Beckett starts quickly with thrills and a pulsing score, but as the mystery begins to unravel, it ends up being yet another thriller that copies Hitchcock’s North by Northwest (1959).
John David Washington is cementing himself as being one of Hollywood’s next great leading men. Although some of his films haven’t worked, like Malcolm and Marie (2021) or Tenet (2020), his performances are quite strong, and you see that he has a passion for each role he plays. Now, he joins Ferdinando Cito Filomarino, who has worked with Luca Guadagnino as a second unit director, to deliver a thriller about international conspiracies and treacheries, inspired by cinematic works of the 1970s.
While vacationing in Greece with his girlfriend April (Alicia Vikander), Beckett (John David Washington) has a car accident and crashes into a house beneath the hills. He then becomes the target of a manhunt, forcing him to run for his life across the countryside to get in touch with the US embassy and clear his name. Tensions escalate when the authorities close in on a political protest which causes Beckett to fall deep into a web of lies, deceit, and conspiracies regarding a lost child.
What starts as an escapade turns into a red herring. You get over twenty minutes developing two characters; one we will follow for the rest of the film and the other that we are supposed to mourn for with the lead. The film tries to force some dramatic scenes regarding loss while being lied to and drags quite a lot. You want Beckett to begin running or escaping elsewhere because that is where most of the fun is.
Of course, it blatantly copies North by Northwest; the train rides, the girl who joins the ride, the classic hunter, the cliffs, everything. The only thing missing was the plane chasing him down. Be that as it may, it isn’t that bad. The sequences are nicely put together, and you are entertained as Washington keeps running and hiding from place to place. The problems don’t come from copying a classic but from the pacing, script, and layout.
You need an excellent central narrative idea with a strong ending for a picture like this to work properly. Beckett doesn’t have that. There are moments where the film settles down for a few minutes to give some exposition but then immediately goes into the cat-and-mouse game for lengths of time where it develops the plot. You just want it to calm down for a second so the audience can think about the concepts it wants to throw down.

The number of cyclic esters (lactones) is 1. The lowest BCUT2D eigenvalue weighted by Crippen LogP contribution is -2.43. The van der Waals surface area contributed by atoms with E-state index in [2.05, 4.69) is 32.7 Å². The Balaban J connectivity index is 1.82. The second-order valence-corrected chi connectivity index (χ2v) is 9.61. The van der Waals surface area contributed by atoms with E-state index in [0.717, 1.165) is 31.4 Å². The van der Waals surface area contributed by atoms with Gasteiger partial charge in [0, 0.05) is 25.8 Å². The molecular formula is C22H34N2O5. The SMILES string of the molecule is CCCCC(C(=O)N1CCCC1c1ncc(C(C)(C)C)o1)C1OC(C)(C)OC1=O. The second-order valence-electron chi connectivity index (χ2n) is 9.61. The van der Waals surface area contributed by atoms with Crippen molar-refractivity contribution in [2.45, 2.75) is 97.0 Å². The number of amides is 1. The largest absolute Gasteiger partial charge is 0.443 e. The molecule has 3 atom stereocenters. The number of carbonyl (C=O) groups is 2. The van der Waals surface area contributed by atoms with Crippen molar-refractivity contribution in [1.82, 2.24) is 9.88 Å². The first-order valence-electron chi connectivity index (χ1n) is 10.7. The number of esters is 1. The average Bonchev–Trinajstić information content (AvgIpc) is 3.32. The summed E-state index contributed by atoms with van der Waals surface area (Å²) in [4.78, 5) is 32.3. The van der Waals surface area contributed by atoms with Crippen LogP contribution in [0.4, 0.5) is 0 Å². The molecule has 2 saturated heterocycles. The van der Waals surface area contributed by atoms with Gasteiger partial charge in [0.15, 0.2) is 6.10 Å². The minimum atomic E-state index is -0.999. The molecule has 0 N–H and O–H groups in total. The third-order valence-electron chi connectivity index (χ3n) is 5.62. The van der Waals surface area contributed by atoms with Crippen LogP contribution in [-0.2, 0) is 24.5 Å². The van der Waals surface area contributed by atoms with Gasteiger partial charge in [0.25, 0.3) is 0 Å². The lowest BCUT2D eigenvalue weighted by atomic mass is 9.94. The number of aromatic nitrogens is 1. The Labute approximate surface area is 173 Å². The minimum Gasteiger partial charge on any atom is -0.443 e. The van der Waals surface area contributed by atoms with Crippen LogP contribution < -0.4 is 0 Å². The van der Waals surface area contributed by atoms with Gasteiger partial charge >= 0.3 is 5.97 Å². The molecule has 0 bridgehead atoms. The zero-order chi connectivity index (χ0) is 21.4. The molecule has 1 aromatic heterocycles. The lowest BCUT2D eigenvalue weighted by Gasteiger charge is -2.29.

Washington in the titular role is nice fitting, polishing into quite a good actor. Like Cary Grant in one of Hitchcock’s thrillers like To Catch a Thief (1955) or the previously mentioned North by Northwest, however, the one thing missing is the suave demeanour. In some scenes, it isn’t called for such an attitude as the film is based on a man searching for truth amidst gruelling treachery, though some wit could have been smothered around the titular role.
The supporting cast doesn’t have much to do. Alicia Vikander gets killed off in the first few minutes of the movie, and Boyd Holbrook isn’t his menacing self like in Logan (2017) or the TV series Narcos. The only exceptions are Vicky Krieps and Panos Koronis. Koronis plays the hunter, the one tracking Beckett’s every single move, and he does it quite well, but that is the only thing he is given to do. Of course, he isn’t the lead and doesn’t have the greatest amount of screen time, though you want some depth in his character to be more engaged with the narrative.
On the other hand, Krieps delivers charm and tenderness, which is what Alicia Vikander’s character should have poured into the film during her scenes. Not that she did a bad job, just that her presence isn’t that powerful to care for her. Nevertheless, Krieps is the supporting character that brings a smile to your face every time she pops up into the picture; the problem is, her screen time is minimal. It is unfortunate because the movie’s advertising sells it like she is along for almost the entire ride. However, if you are still aching to see more of her, she has leading roles in M. Night Shyamalan’s Old (2021) and Mia Hansen Love’s Bergman Island (2021).
In the end, Beckett tries to do something new with the genre while gushing many inspirations from the 1960s and 70s thrillers. There are some beautifully shot sequences, a nice score from Ryuichi Sakamoto, and interesting ideas meshed around the Greek scenery. However, it doesn’t hold together well due to the structure, and the plot twists not being that well developed. Filomarino has a nice touch that is still under construction, but with a little bit more experience on his back, he might deliver a pure pot-boiling nail-biter with his next feature.
Originally titled ‘Born to be Murdered’ and set for traditional theatrical release before the distribution rights were acquired by Netflix and the title changed to ‘Beckett’.